Good Food at Retail
Three very different retail operations explain how and why they work to get more local/regional food on to their shelves.
Getting more good food into retail is a priority. According to USDA-ERS over 90% of the food that Americans consume at home is purchased at retail outlets.
In this webinar: the details on innovative approaches to getting more good food into retail channels of very different kinds, including a mid-size regional retail chain (200 stores), a three-store cooperative and a WIC-only store. We cover topics such as: making connections with local producers and cooperatives, food safety, challenges in starting programs and how our panelists have overcome them, marketing good food in the store, and metrics for measuring success.
Moderator: Warren King, Principal, WellSpring LTD
Panelists: Vanessa Zajfen, Center for Food Justice Occidental College; Ruffin Slater, Weaver Street Market Coop; Mike Orf, Hy-Vee, Inc.
In-Webinar Written Transcript
Q: How did you get the WIC only corner stores to ""buy in"" to the program, given the challenges (no refrigeration units etc). Was there grant funding to get infrastructure?
A: I think it’s the marketing and outreach campaign attached...we pitched it to them as a broader package that would bring them new customers, appeal to their current consumers and of course we do support them in creating partnerships with farmers, the state HOTM [Harvest of the Month] program, pay for materials etc.
Q: What processing does this program do? Vanessa mentioned taking the food to processors and then picking it up. Does she mean packing/packaging?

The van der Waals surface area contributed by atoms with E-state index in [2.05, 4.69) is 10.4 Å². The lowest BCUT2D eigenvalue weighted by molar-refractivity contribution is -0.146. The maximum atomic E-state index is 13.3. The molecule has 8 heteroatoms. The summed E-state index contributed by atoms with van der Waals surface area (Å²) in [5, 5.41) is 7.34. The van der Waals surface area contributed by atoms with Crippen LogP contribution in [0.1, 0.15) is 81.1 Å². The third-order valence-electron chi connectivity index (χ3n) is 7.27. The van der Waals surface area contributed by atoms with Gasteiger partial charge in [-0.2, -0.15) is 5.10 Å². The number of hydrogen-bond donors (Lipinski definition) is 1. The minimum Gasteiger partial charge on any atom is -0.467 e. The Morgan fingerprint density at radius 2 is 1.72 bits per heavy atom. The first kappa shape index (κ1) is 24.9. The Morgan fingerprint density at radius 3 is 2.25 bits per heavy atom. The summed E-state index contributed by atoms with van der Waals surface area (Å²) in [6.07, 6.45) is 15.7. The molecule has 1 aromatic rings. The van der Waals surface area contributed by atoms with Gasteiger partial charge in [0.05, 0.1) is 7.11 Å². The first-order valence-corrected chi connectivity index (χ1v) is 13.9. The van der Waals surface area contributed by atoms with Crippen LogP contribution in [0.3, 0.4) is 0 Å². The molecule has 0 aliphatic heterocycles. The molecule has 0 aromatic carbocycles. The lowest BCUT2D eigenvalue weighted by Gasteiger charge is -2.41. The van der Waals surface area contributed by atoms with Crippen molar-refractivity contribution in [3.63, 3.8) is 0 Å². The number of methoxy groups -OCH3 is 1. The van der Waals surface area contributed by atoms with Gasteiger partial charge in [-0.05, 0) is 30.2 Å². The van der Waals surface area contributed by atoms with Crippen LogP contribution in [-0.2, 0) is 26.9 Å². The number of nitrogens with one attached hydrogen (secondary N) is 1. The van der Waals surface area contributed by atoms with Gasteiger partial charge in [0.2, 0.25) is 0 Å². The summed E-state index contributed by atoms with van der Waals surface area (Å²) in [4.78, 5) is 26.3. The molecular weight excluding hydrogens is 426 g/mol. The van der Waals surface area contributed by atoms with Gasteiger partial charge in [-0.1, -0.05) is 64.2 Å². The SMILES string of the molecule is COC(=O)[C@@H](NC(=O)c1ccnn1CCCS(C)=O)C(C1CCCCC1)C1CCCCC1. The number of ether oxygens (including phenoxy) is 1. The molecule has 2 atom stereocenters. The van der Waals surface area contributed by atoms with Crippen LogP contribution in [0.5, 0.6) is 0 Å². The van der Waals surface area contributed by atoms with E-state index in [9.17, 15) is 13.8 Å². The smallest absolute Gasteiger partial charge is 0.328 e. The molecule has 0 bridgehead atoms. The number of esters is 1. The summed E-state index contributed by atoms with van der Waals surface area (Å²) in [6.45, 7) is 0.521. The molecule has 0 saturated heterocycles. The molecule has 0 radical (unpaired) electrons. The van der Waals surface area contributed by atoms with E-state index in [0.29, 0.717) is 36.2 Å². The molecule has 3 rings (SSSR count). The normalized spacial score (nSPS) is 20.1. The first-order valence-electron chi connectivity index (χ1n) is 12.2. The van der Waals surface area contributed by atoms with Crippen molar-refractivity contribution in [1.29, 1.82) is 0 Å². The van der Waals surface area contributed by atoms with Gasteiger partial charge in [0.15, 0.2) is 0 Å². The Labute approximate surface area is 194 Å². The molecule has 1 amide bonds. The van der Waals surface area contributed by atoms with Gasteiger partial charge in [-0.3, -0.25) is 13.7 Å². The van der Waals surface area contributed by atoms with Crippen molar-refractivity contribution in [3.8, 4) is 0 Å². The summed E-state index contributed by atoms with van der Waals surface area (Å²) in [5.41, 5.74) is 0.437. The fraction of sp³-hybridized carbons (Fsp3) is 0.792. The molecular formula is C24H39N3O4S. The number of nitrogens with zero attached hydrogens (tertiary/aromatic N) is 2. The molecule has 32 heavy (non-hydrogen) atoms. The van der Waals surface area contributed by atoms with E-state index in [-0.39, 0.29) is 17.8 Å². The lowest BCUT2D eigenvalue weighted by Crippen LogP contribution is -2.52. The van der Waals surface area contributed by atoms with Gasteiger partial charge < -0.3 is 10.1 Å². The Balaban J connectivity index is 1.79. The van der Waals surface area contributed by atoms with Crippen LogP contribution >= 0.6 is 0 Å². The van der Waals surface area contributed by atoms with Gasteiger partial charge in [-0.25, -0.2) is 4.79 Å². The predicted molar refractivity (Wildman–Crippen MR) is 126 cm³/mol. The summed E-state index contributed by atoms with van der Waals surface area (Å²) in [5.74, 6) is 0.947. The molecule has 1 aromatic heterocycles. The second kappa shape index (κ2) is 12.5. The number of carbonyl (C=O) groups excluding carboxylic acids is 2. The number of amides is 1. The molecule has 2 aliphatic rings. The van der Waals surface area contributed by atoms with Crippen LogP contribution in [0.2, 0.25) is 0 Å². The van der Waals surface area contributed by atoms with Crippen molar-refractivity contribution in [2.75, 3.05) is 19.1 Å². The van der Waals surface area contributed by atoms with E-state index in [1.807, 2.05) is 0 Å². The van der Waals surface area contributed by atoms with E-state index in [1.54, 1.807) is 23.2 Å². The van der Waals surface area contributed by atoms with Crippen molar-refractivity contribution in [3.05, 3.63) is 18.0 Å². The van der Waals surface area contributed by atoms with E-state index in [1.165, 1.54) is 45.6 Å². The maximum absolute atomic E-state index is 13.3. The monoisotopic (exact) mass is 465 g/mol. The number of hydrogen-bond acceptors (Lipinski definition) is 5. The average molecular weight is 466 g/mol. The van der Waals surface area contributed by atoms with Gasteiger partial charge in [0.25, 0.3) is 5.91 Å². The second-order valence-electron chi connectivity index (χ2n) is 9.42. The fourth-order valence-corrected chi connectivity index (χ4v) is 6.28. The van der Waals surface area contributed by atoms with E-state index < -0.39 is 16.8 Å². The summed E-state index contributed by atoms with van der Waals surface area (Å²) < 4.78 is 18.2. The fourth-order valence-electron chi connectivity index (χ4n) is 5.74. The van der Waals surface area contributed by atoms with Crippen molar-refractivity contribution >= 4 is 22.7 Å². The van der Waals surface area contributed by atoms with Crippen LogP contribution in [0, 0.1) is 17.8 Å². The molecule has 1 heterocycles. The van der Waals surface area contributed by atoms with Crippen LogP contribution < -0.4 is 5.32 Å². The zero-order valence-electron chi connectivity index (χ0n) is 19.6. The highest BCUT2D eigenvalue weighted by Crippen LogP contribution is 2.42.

A: Yes, they need to go into some type of bag unless it is a melon or thick rind fruit. No cutting or such processing. This is a store requirement.
Q: What percentage of your total food sales can be from local sources?
A: For Weaver Street Market, it's currently about 1/3 local. Not sure what the potential is, but there is a lot more that we can do.
Q: For Vanessa: How do you verify growers from resellers?
A: We talk to them directly and/or we know them through other work. If the farmers want us to buy from the Terminal market we do so because they asked us to.
Q: What is the WIC voucher dollar value in your state?
A: I believe 6, 8, 10 and 15 dollars for FFV.
Q: Is everyone set up for EBT?
A: I believe that the WIC-Only stores I am working with do not accept EBT as WIC Vouchers and EBT are two totally different payment systems, however some stores might
Q: Question for Vanessa: This is a great model for the goals and situation you have. I'm wondering what kind of lessons or tips you think can be drawn from this example for people who are interested in selling multiple produce items through WIC-certified markets, since so many groups are looking at how to make that work.
A: Great Q and we hope to look at these issues in LA with FM and smaller WIC vendors....maybe we can talk about it in the near future.
Q: For Ruffin: does buying local products (ingredients) for the 'Food House' prove to be cost-effective and economical - or is it based on principle?